It's not so much space, as it is available forage, and that available forage changes with the seasons, in addition, to other environmental factors, like unusual changes, droughts or extreme temperatures which effect vegetative regrowth. Forage is measured in animal unit months or AUMs, meaning enough forage dry matter and digestible nutrients/protein to sustain the average cow for 1 month. There is even an average weight around 1000 lbs if I'm not mistaken, and a AUM equals about 25 lbs of adequate dry matter forage per day for one month. Dry matter means dry forage with no moisture, and this dry matter forage must be quality enough with digestible nutrients and protien content enough to sustain a healthy cow. Of course different animals have different needs, so sometimes certian animals like Bison do better on lower protien contents, meaning what may be considered low quality hay for a beef cow, will be adequate for a Bison, so knowing your spacific species and or breeds exact nutritional needs, can help asses if your available forage will be adequate. There are averages and conversions, that let you know baised on average weight, how many sheep, goats or other animals will average one AUM. Most herdsmen get good at evaluating standing forage, and will base each grazing rotation length on the forage in the paddock when they turn the livestock out in that feild. You can measure a feilds dry matter content, by cutting and drying a measured proportion, to the desired graze hight, then drying it in an oven, to weigh the dry matter, and multiplying your test area, to meet the dimensions of your full paddock.
Once you know your dry matter content of the particular paddock, you will know how many AUMs you have, at that point in time. Then evaluating the different forage species, their average percent of the given dry matter they make up, and their individual nutritional values, like digestible nutrients and protien content: which typically all very depending on the different forage crops stage of growth. You can then asses if you will need suplemental feed, to make up the difference in any nutritional short comings of that paddocks available forage.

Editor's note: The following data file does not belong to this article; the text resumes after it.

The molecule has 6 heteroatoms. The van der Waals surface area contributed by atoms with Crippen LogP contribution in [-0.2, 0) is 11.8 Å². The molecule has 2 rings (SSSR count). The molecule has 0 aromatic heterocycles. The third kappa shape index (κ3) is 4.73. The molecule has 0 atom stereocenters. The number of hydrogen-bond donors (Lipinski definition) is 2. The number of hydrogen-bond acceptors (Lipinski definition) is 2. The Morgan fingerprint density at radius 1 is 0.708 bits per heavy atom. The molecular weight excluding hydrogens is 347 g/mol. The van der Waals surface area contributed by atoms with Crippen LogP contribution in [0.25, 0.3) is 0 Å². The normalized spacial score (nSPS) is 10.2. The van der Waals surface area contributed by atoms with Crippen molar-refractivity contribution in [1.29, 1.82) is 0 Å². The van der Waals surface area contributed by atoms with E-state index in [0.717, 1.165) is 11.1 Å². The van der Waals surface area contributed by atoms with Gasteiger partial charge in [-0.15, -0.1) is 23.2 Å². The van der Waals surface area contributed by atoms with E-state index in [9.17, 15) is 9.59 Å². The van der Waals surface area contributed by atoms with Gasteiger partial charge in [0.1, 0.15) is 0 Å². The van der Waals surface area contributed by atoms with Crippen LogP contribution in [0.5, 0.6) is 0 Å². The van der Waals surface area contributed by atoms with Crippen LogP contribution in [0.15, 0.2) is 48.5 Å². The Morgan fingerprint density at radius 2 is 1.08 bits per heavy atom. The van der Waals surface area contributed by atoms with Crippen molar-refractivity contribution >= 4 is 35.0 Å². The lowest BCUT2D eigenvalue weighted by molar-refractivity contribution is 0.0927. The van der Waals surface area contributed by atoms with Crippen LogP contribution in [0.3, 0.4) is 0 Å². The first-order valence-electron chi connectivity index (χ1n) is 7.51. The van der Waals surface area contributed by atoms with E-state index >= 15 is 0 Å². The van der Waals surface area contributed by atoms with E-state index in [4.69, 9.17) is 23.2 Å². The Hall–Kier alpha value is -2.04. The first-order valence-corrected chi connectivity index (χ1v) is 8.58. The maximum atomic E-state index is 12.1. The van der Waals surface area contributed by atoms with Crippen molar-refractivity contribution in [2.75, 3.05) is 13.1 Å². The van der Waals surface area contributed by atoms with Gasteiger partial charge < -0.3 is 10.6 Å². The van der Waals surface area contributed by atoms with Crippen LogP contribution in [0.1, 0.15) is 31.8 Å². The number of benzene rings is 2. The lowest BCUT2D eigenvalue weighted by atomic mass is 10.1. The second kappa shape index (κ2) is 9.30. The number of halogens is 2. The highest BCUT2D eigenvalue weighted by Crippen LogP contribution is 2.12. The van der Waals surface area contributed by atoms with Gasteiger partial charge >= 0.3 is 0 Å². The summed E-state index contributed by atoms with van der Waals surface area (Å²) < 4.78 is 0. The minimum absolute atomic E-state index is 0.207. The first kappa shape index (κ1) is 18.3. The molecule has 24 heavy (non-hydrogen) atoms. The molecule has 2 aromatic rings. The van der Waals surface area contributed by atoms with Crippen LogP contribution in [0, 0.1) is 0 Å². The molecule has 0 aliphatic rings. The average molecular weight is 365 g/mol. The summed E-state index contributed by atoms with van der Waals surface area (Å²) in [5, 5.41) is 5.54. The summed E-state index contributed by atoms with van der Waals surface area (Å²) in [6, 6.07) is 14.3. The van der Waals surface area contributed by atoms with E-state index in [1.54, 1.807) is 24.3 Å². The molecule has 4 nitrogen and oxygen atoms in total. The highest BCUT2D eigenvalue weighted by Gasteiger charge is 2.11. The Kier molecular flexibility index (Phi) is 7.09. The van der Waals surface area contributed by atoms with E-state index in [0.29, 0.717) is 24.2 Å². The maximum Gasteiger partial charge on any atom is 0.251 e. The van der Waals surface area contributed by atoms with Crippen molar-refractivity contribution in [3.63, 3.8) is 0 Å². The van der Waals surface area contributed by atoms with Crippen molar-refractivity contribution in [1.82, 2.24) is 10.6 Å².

If you use the same large paddock, like say 10 wide open acers, for 10 goats, the goats will over graze the desirable forage species, and change the pasture dynamic, which typically destroys the feild quality and biodiversity in your pastures. This is why most people are switching over to rotational mob grazing, with daily paddocks that have one days forage. Goats left to their own devices, will over graze browse species, and those shrubs will die off.
I personally can't answer your question, without knowing your exact environment, and even the uniqueness of every individual season as it comes, including the types of forage available, and their individual stages of growth relating to nutritional quality; however, hopefully I've pointed you in the right direction to calculate that for yourself, and how to best manage your feilds, to maximize forage, by using rotational mob grazing, which alows lots of healthy regrowth before regrazing, while still keeping forage quality high.
If the goats average about 100 lbs each, the10 goats, depending on their size and breed, equals about 1 AUM, but remember breed can dictate needed forage quality. So dairy goats, like many conventional breeds, won't do well on all forage, as they need high quality feeds; however, there is one meat breed that does well on all forage, and its the Kiko goat.
Companion Planting Guide by World Permaculture Association